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Trenches were constructed by soldiers with a shovel. As you could imagine, this was a hard and laborious task. There were three standard ways to dig a trench: entrenching, sapping, and tunnelling. Entrenching involved men digging from the top downwards. This was, by far, the quickest way to dig a trench. However, it left those working on it exposed, so this method could only be used at night or on a trench further back. Sapping involved extending the trench by digging away at the end. The diggers were not exposed, but only one or two men could work on the trench at a time.

Tunnelling was like sapping except that soil above the trench was left in place and then removed when the trench was ready to be occupied. This provided plenty of cover for the diggers, and it made the position of the trench hidden until it was ready to be used.

The corridor leading through the trenches was too low to fire from. Raising it any higher would make soldiers who were not firing vulnerable to enemy fire. The fire step was dug into the trenches so only those who were firing were vulnerable to the enemy. The banked earth on the trench facing the enemy was called the parapet. This often included sandbags to cover soldiers on the fire step and barbed wire to slow the enemy's advance if they neared the trench. The paradoe was the slightly raised ground at the back of the trench. This protected soldiers from shells landing behind the main trench. The floor of the trench was usually covered by wooden duckboards. In some trenches, the floor was on a wooden frame to provide a drainage ditch underneath.

Dugouts of were built in the rear of the trench. This was where soldiers slept, read, wrote and spent all of their spare time. Dugouts varied in luxury and size. British dugouts were usually 2.5 to 5m deep, whereas German dugouts were much deeper, usually a minimum of 4m. Sometime German dugouts were much deeper and more complex than normal, going up to three storeys down.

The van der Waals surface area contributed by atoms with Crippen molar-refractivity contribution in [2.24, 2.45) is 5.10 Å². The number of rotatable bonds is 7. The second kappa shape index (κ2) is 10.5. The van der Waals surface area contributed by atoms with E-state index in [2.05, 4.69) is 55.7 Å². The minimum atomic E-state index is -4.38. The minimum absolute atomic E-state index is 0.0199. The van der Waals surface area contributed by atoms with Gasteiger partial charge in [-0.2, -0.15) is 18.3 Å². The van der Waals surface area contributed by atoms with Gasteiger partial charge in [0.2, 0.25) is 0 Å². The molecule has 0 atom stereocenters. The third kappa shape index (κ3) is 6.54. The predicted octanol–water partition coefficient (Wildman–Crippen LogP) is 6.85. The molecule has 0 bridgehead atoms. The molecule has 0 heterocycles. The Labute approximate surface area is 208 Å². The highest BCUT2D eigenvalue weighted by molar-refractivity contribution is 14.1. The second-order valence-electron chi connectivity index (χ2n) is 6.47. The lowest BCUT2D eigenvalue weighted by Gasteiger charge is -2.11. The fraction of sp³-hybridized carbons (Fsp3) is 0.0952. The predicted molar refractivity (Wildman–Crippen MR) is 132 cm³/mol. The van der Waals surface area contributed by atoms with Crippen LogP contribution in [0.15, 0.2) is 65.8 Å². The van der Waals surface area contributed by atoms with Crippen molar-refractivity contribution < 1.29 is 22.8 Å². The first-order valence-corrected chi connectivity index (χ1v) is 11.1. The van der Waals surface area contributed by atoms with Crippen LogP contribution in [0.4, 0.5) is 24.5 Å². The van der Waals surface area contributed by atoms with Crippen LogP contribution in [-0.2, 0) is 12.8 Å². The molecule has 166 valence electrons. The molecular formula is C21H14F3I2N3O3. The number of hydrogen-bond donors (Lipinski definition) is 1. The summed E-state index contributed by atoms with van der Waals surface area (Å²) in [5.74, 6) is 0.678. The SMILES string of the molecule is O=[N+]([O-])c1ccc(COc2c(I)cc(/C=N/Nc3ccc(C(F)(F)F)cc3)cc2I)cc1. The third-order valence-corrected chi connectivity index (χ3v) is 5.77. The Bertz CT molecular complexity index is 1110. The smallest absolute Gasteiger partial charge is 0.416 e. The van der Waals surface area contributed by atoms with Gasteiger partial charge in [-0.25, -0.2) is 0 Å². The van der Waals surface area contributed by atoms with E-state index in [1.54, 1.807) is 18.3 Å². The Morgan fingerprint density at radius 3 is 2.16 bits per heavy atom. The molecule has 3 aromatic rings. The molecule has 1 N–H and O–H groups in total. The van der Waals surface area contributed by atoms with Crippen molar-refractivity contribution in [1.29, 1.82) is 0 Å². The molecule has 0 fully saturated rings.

It was considered suicide to attack a trench head-on, as the opposing forces in the trench could easily pick off attacking soldiers with rifles or machine guns. A strategy was adopted by both sides to flank the trenches. Attacking them from the side would result in fewer casualties. However, since both sides used this strategy, they continued to try and outflank each other until their trenches stretched from the North Sea to the Swiss border.

Each side had many different trenches. Both sides had a front line trench, which was backed up by several other trenches further back. The objective of trench warfare was to take the enemy's front line trench and then use it to give covering fire as soldiers advanced to take the next trench. However, both sides lost and gained trenches continuously, resulting in a stalemate.
Trench warfare is a form of occupied fighting lines, consisting largely of trenches, in which troops are largely immune to the enemy's small arms fire and are substantially sheltered from artillery. It has become a byword for attrition warfare, for stalemate in conflict, with a slow wearing down of opposing forces
Trench warfare is a form of warfare where both combatants have fortified positions and fighting lines are static. Trench warfare arose when a revolution in fire power was not matched by similar advances in mobility, resulting in a slow and grueling form of defense-oriented warfare in which both sides constructed elaborate and heavily armed trench and dugout systems opposing each other along a front, with soldiers in both trench lines largely defiladed from the other's small arms fire and enclosed by barbed wire. The area between opposing trench lines (known as "no man's land") was fully exposed to small arms and artillery fire from both sides. Attacks, even successful ones, often sustained severe casualties as a matter of course. Periods of trench warfare occurred during the American Civil War, the Russo-Japanese War, the Second Anglo-Boer War and reached peak bloodshed on the Western Front of World War I. Trench warfare is often a sign of attrition warfare.

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โˆ™ 2015-12-28 02:51:20
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Q: What was trench warfare in World War 1?
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